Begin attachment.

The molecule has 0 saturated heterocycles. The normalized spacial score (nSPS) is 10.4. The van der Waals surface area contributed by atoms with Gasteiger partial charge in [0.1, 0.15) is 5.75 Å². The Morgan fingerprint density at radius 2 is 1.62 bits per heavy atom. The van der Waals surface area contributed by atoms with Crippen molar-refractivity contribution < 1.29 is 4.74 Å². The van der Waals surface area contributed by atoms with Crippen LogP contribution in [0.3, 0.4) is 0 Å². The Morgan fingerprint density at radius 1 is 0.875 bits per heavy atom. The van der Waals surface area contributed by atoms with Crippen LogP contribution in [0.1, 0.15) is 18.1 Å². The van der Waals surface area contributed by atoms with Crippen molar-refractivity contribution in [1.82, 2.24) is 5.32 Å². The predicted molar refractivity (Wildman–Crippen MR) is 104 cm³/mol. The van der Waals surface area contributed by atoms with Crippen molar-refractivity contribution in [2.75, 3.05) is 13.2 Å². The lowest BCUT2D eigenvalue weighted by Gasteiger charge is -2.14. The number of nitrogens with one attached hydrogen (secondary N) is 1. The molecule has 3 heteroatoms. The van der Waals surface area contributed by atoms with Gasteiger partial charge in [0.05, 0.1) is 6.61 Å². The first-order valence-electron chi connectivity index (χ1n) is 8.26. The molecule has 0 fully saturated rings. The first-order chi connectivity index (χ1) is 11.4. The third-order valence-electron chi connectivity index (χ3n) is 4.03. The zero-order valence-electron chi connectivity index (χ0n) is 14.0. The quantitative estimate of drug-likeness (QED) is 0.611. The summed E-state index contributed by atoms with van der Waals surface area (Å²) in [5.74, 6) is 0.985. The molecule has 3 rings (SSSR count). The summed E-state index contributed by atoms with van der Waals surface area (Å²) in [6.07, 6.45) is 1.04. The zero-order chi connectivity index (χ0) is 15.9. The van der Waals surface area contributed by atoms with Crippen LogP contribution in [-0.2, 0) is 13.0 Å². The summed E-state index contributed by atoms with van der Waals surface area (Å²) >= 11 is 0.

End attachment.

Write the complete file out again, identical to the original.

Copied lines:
The molecule has 0 saturated heterocycles. The normalized spacial score (nSPS) is 10.4. The van der Waals surface area contributed by atoms with Gasteiger partial charge in [0.1, 0.15) is 5.75 Å². The Morgan fingerprint density at radius 2 is 1.62 bits per heavy atom. The van der Waals surface area contributed by atoms with Crippen molar-refractivity contribution < 1.29 is 4.74 Å². The van der Waals surface area contributed by atoms with Crippen LogP contribution in [0.3, 0.4) is 0 Å². The Morgan fingerprint density at radius 1 is 0.875 bits per heavy atom. The van der Waals surface area contributed by atoms with Crippen LogP contribution in [0.1, 0.15) is 18.1 Å². The van der Waals surface area contributed by atoms with Crippen molar-refractivity contribution in [1.82, 2.24) is 5.32 Å². The predicted molar refractivity (Wildman–Crippen MR) is 104 cm³/mol. The van der Waals surface area contributed by atoms with Crippen molar-refractivity contribution in [2.75, 3.05) is 13.2 Å². The lowest BCUT2D eigenvalue weighted by Gasteiger charge is -2.14. The number of nitrogens with one attached hydrogen (secondary N) is 1. The molecule has 3 heteroatoms. The van der Waals surface area contributed by atoms with Gasteiger partial charge in [0.05, 0.1) is 6.61 Å². The first-order valence-electron chi connectivity index (χ1n) is 8.26. The molecule has 0 fully saturated rings. The first-order chi connectivity index (χ1) is 11.4. The third-order valence-electron chi connectivity index (χ3n) is 4.03. The zero-order valence-electron chi connectivity index (χ0n) is 14.0. The quantitative estimate of drug-likeness (QED) is 0.611. The summed E-state index contributed by atoms with van der Waals surface area (Å²) in [5.74, 6) is 0.985. The molecule has 3 rings (SSSR count). The summed E-state index contributed by atoms with van der Waals surface area (Å²) in [6.07, 6.45) is 1.04. The zero-order chi connectivity index (χ0) is 15.9. The van der Waals surface area contributed by atoms with Crippen LogP contribution in [-0.2, 0) is 13.0 Å². The summed E-state index contributed by atoms with van der Waals surface area (Å²) >= 11 is 0.